We are a commune of inquiring, skeptical, politically centrist, capitalist, anglophile, traditionalist New England Yankee humans, humanoids, and animals with many interests beyond and above politics. Each of us has had a high-school education (or GED), but all had ADD so didn't pay attention very well, especially the dogs. Each one of us does "try my best to be just like I am," and none of us enjoys working for others, including for Maggie, from whom we receive neither a nickel nor a dime. Freedom from nags, cranks, government, do-gooders, control-freaks and idiots is all that we ask for.
Well, let's be honest about this issue. 50 years ago an autistic individual was barely able to live without someone to feed him and take care of him 24/7. Now we have expanded autism (the autism spectrum) to cover people who can hold jobs, have families and function pretty well. Was that a good idea? And WHY was that done? The simple answer is there is big bucks in autism for everyone involved, the schools, care givers, families, doctors and other health care workers. We "reward" autism so we have more of it. So I ask again; was that a good idea? That is what created the problem of the stigma and unitary thing. Prior to that decision autism was indeed unitary and rightly defined as a debilitating and incapacitating condition. Now we include almost any mental or physical defect and now we are suddenly concerned that it is defined in a unitary way???
Every self diagnostic test on the internet says I have Asperger's Syndrome.
If they had diagnosed such things when I was a kid I would never have grown into a fully functioning adult member of the community, with a wife, stable marriage, and five successful adult children.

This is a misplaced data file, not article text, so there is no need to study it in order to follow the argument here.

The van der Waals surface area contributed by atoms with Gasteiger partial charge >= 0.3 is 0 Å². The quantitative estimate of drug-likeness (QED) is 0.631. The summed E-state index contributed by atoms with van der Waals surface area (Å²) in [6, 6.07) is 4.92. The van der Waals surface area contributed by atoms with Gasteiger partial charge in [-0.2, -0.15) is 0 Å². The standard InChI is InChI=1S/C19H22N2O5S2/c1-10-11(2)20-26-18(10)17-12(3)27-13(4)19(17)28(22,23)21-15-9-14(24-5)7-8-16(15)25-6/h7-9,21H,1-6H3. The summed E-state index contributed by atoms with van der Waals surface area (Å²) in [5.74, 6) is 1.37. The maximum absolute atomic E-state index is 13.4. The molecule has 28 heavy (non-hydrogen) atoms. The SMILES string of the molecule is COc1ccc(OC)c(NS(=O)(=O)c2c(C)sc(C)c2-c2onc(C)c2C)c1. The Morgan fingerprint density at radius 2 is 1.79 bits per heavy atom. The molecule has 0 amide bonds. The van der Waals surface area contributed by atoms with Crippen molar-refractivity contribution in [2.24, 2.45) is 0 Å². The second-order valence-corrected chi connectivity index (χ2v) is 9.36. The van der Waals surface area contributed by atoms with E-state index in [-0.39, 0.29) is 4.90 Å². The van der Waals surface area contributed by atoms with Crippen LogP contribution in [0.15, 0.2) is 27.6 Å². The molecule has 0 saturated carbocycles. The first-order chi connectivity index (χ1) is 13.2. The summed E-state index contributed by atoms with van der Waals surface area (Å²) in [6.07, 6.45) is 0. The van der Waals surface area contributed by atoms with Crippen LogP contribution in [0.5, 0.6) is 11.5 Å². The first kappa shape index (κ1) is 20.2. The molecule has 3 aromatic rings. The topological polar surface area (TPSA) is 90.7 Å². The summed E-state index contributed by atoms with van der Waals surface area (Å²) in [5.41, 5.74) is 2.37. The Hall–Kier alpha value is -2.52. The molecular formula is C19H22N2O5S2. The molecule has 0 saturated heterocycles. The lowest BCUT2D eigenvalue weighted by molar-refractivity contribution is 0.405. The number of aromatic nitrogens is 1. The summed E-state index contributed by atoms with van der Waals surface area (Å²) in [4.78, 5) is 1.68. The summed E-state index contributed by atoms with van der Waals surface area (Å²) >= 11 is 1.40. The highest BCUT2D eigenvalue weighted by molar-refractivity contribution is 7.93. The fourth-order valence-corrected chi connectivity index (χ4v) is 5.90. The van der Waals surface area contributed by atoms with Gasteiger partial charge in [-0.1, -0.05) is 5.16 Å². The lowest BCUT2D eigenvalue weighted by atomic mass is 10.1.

Just because you can identify something in a child doesn't mean you should. When my oldest were starting school teachers tried to tell us our kids were hyperactive. We told the teachers that they were underactive. Kids are kids, not grown ups.
A childhood peer of mine was not diagnosed with Asperger's until he was in his 40s. His single-minded focus on esoteric subjects made elementary and high school difficult for him, as his interests were elsewhere than the classroom. He was able to finish college.
As an adult, this focus has enabled him to have a rather successful career. While what he was interested in as a child didn't help his grades, it turned out that he could make a job and a career out of his interests.
His interpersonal relationships have been up and down- married and divorced several times, with children. He is very good at connecting with old classmates and neighbors.
One thing he had going for him was a very high level of intelligence.
Which sounds like my story. Though after several coinciding bad setbacks in my private life and career both, my autism (which was well suppressed) bloomed/got worse, and combined with severe depression, burnout, and narcolepsy, and bad anxiety attacks caused effectively a full mental breakdown.
THAT took professional help to get over, and I'm still taking anti-depressants and probably will for life (they also help control the narcolepsy).
I'm happy the DSM definition now is what it is, and that the stigmas surrounding autism are disappearing.
Had I got diagnosed as a child I'd likely still have had a good and fulfilling life, but an easier one with career choices that better fit my mental state than the decades I spent trying to fit in as an IT consultant.